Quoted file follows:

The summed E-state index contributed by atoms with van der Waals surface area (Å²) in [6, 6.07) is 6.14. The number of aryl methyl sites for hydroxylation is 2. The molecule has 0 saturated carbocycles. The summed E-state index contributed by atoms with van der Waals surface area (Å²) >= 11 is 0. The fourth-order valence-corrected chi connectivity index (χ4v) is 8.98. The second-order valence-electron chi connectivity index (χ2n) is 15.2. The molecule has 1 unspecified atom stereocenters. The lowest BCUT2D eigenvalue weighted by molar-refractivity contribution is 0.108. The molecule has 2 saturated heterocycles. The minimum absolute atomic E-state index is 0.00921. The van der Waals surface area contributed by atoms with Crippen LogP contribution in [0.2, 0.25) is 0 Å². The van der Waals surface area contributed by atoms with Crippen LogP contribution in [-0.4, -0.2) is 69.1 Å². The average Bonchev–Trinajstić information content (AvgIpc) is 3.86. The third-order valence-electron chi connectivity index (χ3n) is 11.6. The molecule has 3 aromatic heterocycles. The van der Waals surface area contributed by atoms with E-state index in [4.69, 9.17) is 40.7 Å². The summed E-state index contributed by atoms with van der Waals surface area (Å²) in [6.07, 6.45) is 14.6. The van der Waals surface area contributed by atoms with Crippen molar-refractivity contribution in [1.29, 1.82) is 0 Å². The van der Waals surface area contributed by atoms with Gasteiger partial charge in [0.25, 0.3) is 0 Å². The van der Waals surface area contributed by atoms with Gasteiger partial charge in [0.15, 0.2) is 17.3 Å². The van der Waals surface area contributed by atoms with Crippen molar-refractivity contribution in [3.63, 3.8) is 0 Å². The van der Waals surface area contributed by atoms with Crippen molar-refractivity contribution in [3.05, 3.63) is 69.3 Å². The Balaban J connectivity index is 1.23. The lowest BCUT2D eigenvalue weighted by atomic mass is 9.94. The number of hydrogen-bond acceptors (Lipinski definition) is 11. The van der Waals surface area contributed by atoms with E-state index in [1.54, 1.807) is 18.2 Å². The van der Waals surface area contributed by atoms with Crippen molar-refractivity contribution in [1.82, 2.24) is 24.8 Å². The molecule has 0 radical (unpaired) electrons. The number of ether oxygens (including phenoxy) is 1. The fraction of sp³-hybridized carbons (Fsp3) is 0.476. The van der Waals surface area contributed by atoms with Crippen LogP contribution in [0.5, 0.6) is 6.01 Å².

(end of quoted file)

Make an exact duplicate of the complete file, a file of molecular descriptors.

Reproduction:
The summed E-state index contributed by atoms with van der Waals surface area (Å²) in [6, 6.07) is 6.14. The number of aryl methyl sites for hydroxylation is 2. The molecule has 0 saturated carbocycles. The summed E-state index contributed by atoms with van der Waals surface area (Å²) >= 11 is 0. The fourth-order valence-corrected chi connectivity index (χ4v) is 8.98. The second-order valence-electron chi connectivity index (χ2n) is 15.2. The molecule has 1 unspecified atom stereocenters. The lowest BCUT2D eigenvalue weighted by molar-refractivity contribution is 0.108. The molecule has 2 saturated heterocycles. The minimum absolute atomic E-state index is 0.00921. The van der Waals surface area contributed by atoms with Crippen LogP contribution in [0.2, 0.25) is 0 Å². The van der Waals surface area contributed by atoms with Crippen LogP contribution in [-0.4, -0.2) is 69.1 Å². The average Bonchev–Trinajstić information content (AvgIpc) is 3.86. The third-order valence-electron chi connectivity index (χ3n) is 11.6. The molecule has 3 aromatic heterocycles. The van der Waals surface area contributed by atoms with E-state index in [4.69, 9.17) is 40.7 Å². The summed E-state index contributed by atoms with van der Waals surface area (Å²) in [6.07, 6.45) is 14.6. The van der Waals surface area contributed by atoms with Crippen molar-refractivity contribution in [1.29, 1.82) is 0 Å². The van der Waals surface area contributed by atoms with Gasteiger partial charge in [0.25, 0.3) is 0 Å². The van der Waals surface area contributed by atoms with Gasteiger partial charge in [0.15, 0.2) is 17.3 Å². The van der Waals surface area contributed by atoms with Crippen molar-refractivity contribution in [3.63, 3.8) is 0 Å². The van der Waals surface area contributed by atoms with Crippen molar-refractivity contribution in [3.05, 3.63) is 69.3 Å². The Balaban J connectivity index is 1.23. The lowest BCUT2D eigenvalue weighted by atomic mass is 9.94. The number of hydrogen-bond acceptors (Lipinski definition) is 11. The van der Waals surface area contributed by atoms with E-state index in [1.54, 1.807) is 18.2 Å². The van der Waals surface area contributed by atoms with Crippen molar-refractivity contribution in [1.82, 2.24) is 24.8 Å². The molecule has 0 radical (unpaired) electrons. The number of ether oxygens (including phenoxy) is 1. The fraction of sp³-hybridized carbons (Fsp3) is 0.476. The van der Waals surface area contributed by atoms with Crippen LogP contribution in [0.5, 0.6) is 6.01 Å².